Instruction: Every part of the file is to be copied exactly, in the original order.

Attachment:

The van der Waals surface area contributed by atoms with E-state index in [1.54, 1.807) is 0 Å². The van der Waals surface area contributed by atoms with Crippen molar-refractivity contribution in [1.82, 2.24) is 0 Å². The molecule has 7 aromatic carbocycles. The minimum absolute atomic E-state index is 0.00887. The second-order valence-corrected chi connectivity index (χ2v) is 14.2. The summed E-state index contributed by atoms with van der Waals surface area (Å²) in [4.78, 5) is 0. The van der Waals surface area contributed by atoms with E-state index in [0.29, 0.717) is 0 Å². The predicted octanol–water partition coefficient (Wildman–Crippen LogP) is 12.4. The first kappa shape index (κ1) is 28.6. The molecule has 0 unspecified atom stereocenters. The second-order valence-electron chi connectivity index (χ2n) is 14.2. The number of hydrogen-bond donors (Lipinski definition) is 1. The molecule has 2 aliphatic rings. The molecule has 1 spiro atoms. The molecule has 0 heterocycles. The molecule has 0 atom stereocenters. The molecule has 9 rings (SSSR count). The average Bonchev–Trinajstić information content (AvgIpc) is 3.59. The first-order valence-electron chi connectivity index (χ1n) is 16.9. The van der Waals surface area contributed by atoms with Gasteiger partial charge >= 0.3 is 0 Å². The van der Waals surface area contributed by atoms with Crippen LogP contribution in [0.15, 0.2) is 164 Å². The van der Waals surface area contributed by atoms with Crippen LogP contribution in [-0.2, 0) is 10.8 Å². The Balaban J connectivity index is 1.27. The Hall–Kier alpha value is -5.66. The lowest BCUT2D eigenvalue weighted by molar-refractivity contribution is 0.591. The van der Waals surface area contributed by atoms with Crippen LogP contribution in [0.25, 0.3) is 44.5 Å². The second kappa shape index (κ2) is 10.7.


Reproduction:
The van der Waals surface area contributed by atoms with E-state index in [1.54, 1.807) is 0 Å². The van der Waals surface area contributed by atoms with Crippen molar-refractivity contribution in [1.82, 2.24) is 0 Å². The molecule has 7 aromatic carbocycles. The minimum absolute atomic E-state index is 0.00887. The second-order valence-corrected chi connectivity index (χ2v) is 14.2. The summed E-state index contributed by atoms with van der Waals surface area (Å²) in [4.78, 5) is 0. The van der Waals surface area contributed by atoms with E-state index in [0.29, 0.717) is 0 Å². The predicted octanol–water partition coefficient (Wildman–Crippen LogP) is 12.4. The first kappa shape index (κ1) is 28.6. The molecule has 0 unspecified atom stereocenters. The second-order valence-electron chi connectivity index (χ2n) is 14.2. The number of hydrogen-bond donors (Lipinski definition) is 1. The molecule has 2 aliphatic rings. The molecule has 1 spiro atoms. The molecule has 0 heterocycles. The molecule has 0 atom stereocenters. The molecule has 9 rings (SSSR count). The average Bonchev–Trinajstić information content (AvgIpc) is 3.59. The first-order valence-electron chi connectivity index (χ1n) is 16.9. The van der Waals surface area contributed by atoms with Gasteiger partial charge >= 0.3 is 0 Å². The van der Waals surface area contributed by atoms with Crippen LogP contribution in [0.15, 0.2) is 164 Å². The van der Waals surface area contributed by atoms with Crippen LogP contribution in [-0.2, 0) is 10.8 Å². The Balaban J connectivity index is 1.27. The Hall–Kier alpha value is -5.66. The lowest BCUT2D eigenvalue weighted by molar-refractivity contribution is 0.591. The van der Waals surface area contributed by atoms with Crippen LogP contribution in [0.25, 0.3) is 44.5 Å². The second kappa shape index (κ2) is 10.7.